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Waters Application Note
Kenneth J. Fountain, Hillary Hewitson and Damian Morrison, Waters Corporation, Milford, Massachusetts, USA.
Transferring LC methods between instruments and/or laboratory sites is a common practice that allows analytical scientists to maximize equipment usage. Although common, method transfer can be a difficult task. Differences in the properties of the LC system and/or the ratio of the column volume to the system volume can produce gradient profiles that are inconsistent between the original method and the transferred method. The separation power and selectivity of the column must also remain constant when transferring from one LC to another, or when changing particle size. Complexity is added when methods are transferred between different technology platforms such as HPLC and UPLC.
In this application, a method for clozapine and four impurities is transferred from UPLC to HPLC using the ACQUITY UPLC H-Class system. Selectivity of the separation is preserved by using columns with the same stationary phase that differ only in particle size. A new columns calculator is used to maintain the gradient profile regardless of the instrument used for the separation. The resulting separations demonstrate the ability of the ACQUITY UPLC H-Class and column chemistries to facilitate methods transfer for any HPLC or UPLC separation.
Gradient, flow rate and injection volumes are specified in the figure captions. Calculations to preserve the gradient profile were performed with the new ACQUITY UPLC columns calculator.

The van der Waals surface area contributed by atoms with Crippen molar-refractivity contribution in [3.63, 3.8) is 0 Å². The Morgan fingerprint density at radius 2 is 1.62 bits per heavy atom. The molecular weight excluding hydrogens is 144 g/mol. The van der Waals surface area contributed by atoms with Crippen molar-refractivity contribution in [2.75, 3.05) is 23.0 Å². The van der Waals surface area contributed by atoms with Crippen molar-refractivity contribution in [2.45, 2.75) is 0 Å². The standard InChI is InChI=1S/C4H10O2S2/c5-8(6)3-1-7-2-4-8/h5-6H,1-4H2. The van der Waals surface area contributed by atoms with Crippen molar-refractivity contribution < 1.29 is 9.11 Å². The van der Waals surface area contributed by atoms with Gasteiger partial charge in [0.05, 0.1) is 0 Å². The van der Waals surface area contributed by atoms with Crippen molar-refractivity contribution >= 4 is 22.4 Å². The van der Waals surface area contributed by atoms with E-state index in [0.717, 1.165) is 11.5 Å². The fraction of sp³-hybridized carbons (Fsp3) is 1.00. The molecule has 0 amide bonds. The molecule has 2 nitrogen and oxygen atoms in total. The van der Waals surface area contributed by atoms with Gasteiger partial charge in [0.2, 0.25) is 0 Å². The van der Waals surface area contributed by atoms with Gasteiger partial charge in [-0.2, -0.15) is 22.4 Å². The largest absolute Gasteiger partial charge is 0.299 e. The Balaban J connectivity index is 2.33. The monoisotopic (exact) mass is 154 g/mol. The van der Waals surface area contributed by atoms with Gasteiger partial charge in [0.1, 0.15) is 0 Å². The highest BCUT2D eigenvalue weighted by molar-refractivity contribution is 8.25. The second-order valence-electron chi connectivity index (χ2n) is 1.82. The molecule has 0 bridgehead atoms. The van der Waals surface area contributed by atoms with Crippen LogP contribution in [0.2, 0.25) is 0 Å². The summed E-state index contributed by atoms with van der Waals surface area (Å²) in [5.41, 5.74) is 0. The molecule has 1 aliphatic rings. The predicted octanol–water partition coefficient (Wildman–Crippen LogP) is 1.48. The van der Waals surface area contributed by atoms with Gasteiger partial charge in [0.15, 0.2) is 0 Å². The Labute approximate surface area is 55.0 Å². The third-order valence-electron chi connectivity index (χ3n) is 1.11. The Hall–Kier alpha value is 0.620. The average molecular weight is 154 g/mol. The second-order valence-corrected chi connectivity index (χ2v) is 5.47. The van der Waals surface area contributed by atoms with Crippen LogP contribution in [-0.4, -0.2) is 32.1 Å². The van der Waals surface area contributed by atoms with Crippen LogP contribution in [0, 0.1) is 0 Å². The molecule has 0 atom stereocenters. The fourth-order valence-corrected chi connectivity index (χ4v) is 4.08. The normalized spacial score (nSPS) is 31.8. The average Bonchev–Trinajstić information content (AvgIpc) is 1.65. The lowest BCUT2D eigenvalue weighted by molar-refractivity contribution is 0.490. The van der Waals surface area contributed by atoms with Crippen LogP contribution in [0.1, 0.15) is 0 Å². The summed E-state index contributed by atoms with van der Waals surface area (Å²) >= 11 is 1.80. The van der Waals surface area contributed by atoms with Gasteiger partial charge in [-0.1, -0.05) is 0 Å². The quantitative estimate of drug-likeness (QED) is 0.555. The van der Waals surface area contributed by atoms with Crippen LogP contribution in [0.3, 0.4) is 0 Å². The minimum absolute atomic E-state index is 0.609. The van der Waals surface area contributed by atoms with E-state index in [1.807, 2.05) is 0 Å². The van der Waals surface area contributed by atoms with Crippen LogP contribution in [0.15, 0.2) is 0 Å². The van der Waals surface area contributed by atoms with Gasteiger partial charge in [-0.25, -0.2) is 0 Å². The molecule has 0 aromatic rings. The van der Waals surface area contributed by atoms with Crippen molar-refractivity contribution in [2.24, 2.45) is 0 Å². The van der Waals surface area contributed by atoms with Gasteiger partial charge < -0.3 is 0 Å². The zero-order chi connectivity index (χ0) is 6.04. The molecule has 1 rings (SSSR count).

Figure 1(a) shows the separation of the clozapine sample on a 2.1 × 50 mm, 1.7 μm BEH Shield RP18 column at high pH. All impurities were sufficiently resolved from the main active ingredient. This method was then transferred to an HPLC system using a column with identical resolving power and selectivity [Figure 1(b)]. The system dwell volumes were measured and input into the ACQUITY UPLC columns calculator to maintain the same gradient profile. Note that the selectivity between the two separations is identical and the relative retention times of each impurity to clozapine is maintained (Table 1).
The separation shown in Figure 1(b) was then transferred from the HPLC system back to the ACQUITY UPLC H-Class system to demonstrate the ability of the latter instrument to run both HPLC and UPLC separations. The resulting separation is shown in Figure 2(b). The gradient profile was maintained by accounting for the gradient delay volume of the HPLC and UPLC systems. Again, Table 1 shows that there is no difference in the relative retention times of all clozapine impurities, regardless of the system or column used.
The combination of the ACQUITY UPLC H-Class system and column method transfer kits facilitates the transfer of LC methods between HPLC and UPLC platforms. This allows methods to be easily transferred between systems, laboratories and sites across the world without compromising separation performance.
Table 1: Relative retention times of impurities to clozapine for HPLC and UPLC separations.
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